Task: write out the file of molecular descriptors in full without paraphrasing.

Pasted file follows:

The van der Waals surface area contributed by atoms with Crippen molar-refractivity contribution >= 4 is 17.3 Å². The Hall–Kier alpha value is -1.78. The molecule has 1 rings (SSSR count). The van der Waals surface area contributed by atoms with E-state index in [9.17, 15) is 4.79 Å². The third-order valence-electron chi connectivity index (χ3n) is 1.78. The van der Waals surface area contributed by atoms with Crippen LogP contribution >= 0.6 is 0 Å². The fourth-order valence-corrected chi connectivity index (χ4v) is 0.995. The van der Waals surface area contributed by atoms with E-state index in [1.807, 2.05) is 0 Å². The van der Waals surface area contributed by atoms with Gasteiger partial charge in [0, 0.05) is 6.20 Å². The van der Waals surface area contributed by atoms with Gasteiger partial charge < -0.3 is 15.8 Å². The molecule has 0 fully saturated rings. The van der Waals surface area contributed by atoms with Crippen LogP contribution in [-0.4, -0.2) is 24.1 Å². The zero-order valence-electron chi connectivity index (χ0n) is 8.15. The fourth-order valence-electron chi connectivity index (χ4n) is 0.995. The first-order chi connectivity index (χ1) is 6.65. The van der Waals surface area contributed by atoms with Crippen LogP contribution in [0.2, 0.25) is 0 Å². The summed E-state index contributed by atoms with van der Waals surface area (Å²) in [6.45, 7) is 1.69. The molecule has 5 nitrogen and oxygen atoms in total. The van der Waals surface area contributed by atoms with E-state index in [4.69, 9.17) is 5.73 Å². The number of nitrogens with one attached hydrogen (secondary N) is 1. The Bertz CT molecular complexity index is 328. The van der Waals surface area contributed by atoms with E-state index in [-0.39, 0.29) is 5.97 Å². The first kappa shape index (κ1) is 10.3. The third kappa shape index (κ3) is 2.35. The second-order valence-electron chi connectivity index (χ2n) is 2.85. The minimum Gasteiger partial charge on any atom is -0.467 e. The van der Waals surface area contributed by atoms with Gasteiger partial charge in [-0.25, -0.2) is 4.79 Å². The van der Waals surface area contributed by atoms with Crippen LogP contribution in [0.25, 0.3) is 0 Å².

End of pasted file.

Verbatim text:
The van der Waals surface area contributed by atoms with Crippen molar-refractivity contribution >= 4 is 17.3 Å². The Hall–Kier alpha value is -1.78. The molecule has 1 rings (SSSR count). The van der Waals surface area contributed by atoms with E-state index in [9.17, 15) is 4.79 Å². The third-order valence-electron chi connectivity index (χ3n) is 1.78. The van der Waals surface area contributed by atoms with Crippen LogP contribution >= 0.6 is 0 Å². The fourth-order valence-corrected chi connectivity index (χ4v) is 0.995. The van der Waals surface area contributed by atoms with E-state index in [1.807, 2.05) is 0 Å². The van der Waals surface area contributed by atoms with Gasteiger partial charge in [0, 0.05) is 6.20 Å². The van der Waals surface area contributed by atoms with Gasteiger partial charge < -0.3 is 15.8 Å². The molecule has 0 fully saturated rings. The van der Waals surface area contributed by atoms with Crippen LogP contribution in [-0.4, -0.2) is 24.1 Å². The zero-order valence-electron chi connectivity index (χ0n) is 8.15. The fourth-order valence-electron chi connectivity index (χ4n) is 0.995. The first-order chi connectivity index (χ1) is 6.65. The van der Waals surface area contributed by atoms with Crippen LogP contribution in [0.2, 0.25) is 0 Å². The summed E-state index contributed by atoms with van der Waals surface area (Å²) in [6.45, 7) is 1.69. The molecule has 5 nitrogen and oxygen atoms in total. The van der Waals surface area contributed by atoms with E-state index in [4.69, 9.17) is 5.73 Å². The number of nitrogens with one attached hydrogen (secondary N) is 1. The Bertz CT molecular complexity index is 328. The van der Waals surface area contributed by atoms with E-state index in [-0.39, 0.29) is 5.97 Å². The first kappa shape index (κ1) is 10.3. The third kappa shape index (κ3) is 2.35. The second-order valence-electron chi connectivity index (χ2n) is 2.85. The minimum Gasteiger partial charge on any atom is -0.467 e. The van der Waals surface area contributed by atoms with Gasteiger partial charge in [-0.25, -0.2) is 4.79 Å². The van der Waals surface area contributed by atoms with Crippen LogP contribution in [0.25, 0.3) is 0 Å².